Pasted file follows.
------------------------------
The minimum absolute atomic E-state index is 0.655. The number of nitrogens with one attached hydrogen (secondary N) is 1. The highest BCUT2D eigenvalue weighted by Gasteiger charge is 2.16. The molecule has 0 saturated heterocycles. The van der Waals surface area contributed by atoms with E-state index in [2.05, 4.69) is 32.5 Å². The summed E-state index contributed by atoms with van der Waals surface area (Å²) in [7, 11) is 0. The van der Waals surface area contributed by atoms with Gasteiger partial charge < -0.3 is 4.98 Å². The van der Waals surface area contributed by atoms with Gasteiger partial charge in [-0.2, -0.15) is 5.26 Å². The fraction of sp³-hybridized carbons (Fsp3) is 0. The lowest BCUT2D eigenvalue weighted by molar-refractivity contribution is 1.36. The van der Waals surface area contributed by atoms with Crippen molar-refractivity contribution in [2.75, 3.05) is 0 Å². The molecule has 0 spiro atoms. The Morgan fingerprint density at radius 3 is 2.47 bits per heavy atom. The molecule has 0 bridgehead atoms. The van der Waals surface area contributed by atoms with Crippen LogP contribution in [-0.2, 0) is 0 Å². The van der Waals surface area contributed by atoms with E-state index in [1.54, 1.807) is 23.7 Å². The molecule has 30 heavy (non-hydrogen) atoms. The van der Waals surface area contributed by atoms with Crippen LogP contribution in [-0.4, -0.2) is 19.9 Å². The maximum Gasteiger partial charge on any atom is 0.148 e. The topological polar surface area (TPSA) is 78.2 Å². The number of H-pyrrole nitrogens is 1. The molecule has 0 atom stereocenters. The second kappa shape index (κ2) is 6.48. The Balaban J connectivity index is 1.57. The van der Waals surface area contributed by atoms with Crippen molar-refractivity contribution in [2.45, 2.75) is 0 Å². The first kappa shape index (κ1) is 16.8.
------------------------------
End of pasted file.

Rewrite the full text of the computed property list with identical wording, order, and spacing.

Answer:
The minimum absolute atomic E-state index is 0.655. The number of nitrogens with one attached hydrogen (secondary N) is 1. The highest BCUT2D eigenvalue weighted by Gasteiger charge is 2.16. The molecule has 0 saturated heterocycles. The van der Waals surface area contributed by atoms with E-state index in [2.05, 4.69) is 32.5 Å². The summed E-state index contributed by atoms with van der Waals surface area (Å²) in [7, 11) is 0. The van der Waals surface area contributed by atoms with Gasteiger partial charge < -0.3 is 4.98 Å². The van der Waals surface area contributed by atoms with Gasteiger partial charge in [-0.2, -0.15) is 5.26 Å². The fraction of sp³-hybridized carbons (Fsp3) is 0. The lowest BCUT2D eigenvalue weighted by molar-refractivity contribution is 1.36. The van der Waals surface area contributed by atoms with Crippen molar-refractivity contribution in [2.75, 3.05) is 0 Å². The molecule has 0 spiro atoms. The Morgan fingerprint density at radius 3 is 2.47 bits per heavy atom. The molecule has 0 bridgehead atoms. The van der Waals surface area contributed by atoms with Crippen LogP contribution in [-0.2, 0) is 0 Å². The van der Waals surface area contributed by atoms with E-state index in [1.54, 1.807) is 23.7 Å². The molecule has 30 heavy (non-hydrogen) atoms. The van der Waals surface area contributed by atoms with Crippen LogP contribution in [-0.4, -0.2) is 19.9 Å². The maximum Gasteiger partial charge on any atom is 0.148 e. The topological polar surface area (TPSA) is 78.2 Å². The number of H-pyrrole nitrogens is 1. The molecule has 0 atom stereocenters. The second kappa shape index (κ2) is 6.48. The Balaban J connectivity index is 1.57. The van der Waals surface area contributed by atoms with Crippen molar-refractivity contribution in [2.45, 2.75) is 0 Å². The first kappa shape index (κ1) is 16.8.